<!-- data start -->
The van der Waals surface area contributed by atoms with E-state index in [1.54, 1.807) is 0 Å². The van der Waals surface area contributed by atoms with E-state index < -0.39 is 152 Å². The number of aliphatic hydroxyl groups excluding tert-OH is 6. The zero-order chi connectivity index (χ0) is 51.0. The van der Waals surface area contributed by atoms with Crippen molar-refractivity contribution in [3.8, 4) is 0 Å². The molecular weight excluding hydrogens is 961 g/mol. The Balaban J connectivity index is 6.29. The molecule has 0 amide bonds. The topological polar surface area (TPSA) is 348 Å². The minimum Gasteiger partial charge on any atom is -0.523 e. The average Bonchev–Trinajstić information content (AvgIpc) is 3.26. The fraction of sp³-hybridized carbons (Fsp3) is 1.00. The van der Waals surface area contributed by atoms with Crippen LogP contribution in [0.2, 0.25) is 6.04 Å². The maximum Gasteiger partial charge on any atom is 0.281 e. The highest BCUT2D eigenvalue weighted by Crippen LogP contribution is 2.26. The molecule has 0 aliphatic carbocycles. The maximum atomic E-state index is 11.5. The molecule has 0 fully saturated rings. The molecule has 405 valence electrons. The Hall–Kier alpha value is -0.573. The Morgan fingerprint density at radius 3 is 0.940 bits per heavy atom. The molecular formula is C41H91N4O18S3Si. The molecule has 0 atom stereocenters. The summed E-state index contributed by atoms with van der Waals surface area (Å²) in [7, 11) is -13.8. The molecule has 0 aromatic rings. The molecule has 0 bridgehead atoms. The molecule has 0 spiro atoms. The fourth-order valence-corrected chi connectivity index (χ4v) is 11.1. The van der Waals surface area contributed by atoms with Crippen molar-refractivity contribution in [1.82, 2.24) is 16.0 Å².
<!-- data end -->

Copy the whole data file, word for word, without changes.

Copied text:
The van der Waals surface area contributed by atoms with E-state index in [1.54, 1.807) is 0 Å². The van der Waals surface area contributed by atoms with E-state index < -0.39 is 152 Å². The number of aliphatic hydroxyl groups excluding tert-OH is 6. The zero-order chi connectivity index (χ0) is 51.0. The van der Waals surface area contributed by atoms with Crippen molar-refractivity contribution in [3.8, 4) is 0 Å². The molecular weight excluding hydrogens is 961 g/mol. The Balaban J connectivity index is 6.29. The molecule has 0 amide bonds. The topological polar surface area (TPSA) is 348 Å². The minimum Gasteiger partial charge on any atom is -0.523 e. The average Bonchev–Trinajstić information content (AvgIpc) is 3.26. The fraction of sp³-hybridized carbons (Fsp3) is 1.00. The van der Waals surface area contributed by atoms with Crippen LogP contribution in [0.2, 0.25) is 6.04 Å². The maximum Gasteiger partial charge on any atom is 0.281 e. The highest BCUT2D eigenvalue weighted by Crippen LogP contribution is 2.26. The molecule has 0 aliphatic carbocycles. The maximum atomic E-state index is 11.5. The molecule has 0 fully saturated rings. The molecule has 405 valence electrons. The Hall–Kier alpha value is -0.573. The Morgan fingerprint density at radius 3 is 0.940 bits per heavy atom. The molecular formula is C41H91N4O18S3Si. The molecule has 0 atom stereocenters. The summed E-state index contributed by atoms with van der Waals surface area (Å²) in [7, 11) is -13.8. The molecule has 0 aromatic rings. The molecule has 0 bridgehead atoms. The molecule has 0 spiro atoms. The fourth-order valence-corrected chi connectivity index (χ4v) is 11.1. The van der Waals surface area contributed by atoms with Crippen molar-refractivity contribution in [1.82, 2.24) is 16.0 Å².